Without the Higgs boson, the universe and everything in it – including you, me and the computer you're reading this on – could not exist. Because the Higgs Boson is “cosmic treacle”, the glue that joins it all together…
At least, that is according to the “Standard Model” theory that describes all the particles, forces and interactions that make up the cosmos.
The Standard Model is a mathematical construction that seems to be a good reflection of reality.
While nearly all the building blocks of the universe it predicts have been observed, one very important particle is missing – the one that makes energy turn into mass.
Professor Peter Higgs theorised that this missing particle – the Higgs boson – or rather the field associated with it, is the sub-atomic particle that gives matter mass and weight.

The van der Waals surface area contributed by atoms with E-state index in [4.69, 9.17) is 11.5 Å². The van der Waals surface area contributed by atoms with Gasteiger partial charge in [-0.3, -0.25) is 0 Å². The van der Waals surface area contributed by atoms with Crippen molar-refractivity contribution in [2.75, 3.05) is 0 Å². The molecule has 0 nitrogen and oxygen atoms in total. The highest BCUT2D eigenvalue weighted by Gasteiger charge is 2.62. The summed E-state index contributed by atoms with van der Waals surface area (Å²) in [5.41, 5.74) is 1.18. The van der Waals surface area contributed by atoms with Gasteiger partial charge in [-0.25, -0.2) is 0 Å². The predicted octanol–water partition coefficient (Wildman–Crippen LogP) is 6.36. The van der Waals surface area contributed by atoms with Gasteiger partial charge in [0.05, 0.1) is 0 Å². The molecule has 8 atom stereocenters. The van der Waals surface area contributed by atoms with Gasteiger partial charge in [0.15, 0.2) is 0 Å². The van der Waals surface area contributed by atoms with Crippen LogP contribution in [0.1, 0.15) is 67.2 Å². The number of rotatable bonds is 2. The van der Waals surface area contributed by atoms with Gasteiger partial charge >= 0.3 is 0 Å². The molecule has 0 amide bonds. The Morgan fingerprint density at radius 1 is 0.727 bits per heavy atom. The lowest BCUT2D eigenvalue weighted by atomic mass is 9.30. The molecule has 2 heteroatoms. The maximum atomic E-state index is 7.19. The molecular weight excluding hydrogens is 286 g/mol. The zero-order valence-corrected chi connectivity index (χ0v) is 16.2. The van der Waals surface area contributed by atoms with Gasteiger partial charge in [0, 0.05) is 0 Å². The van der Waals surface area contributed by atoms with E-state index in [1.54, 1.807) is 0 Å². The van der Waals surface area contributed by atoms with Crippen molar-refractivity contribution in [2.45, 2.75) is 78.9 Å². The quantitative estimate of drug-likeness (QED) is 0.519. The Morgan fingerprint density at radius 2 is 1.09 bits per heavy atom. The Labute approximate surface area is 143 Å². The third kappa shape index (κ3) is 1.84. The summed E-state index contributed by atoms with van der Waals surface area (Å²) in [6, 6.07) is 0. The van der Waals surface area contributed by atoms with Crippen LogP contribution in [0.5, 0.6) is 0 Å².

Without it, all our atoms would not be able to stick together and would simply turn into energy – meaning we would all float away like balloons.
Describing how the Higgs gives matter mass requires some imaginative analogy.
As we said, the Higgs field has been described as a kind of all-pervading “cosmic treacle” spread throughout the universe.
Particles moving through the “treacle” stick to it, slow down, lose energy, and become heavier.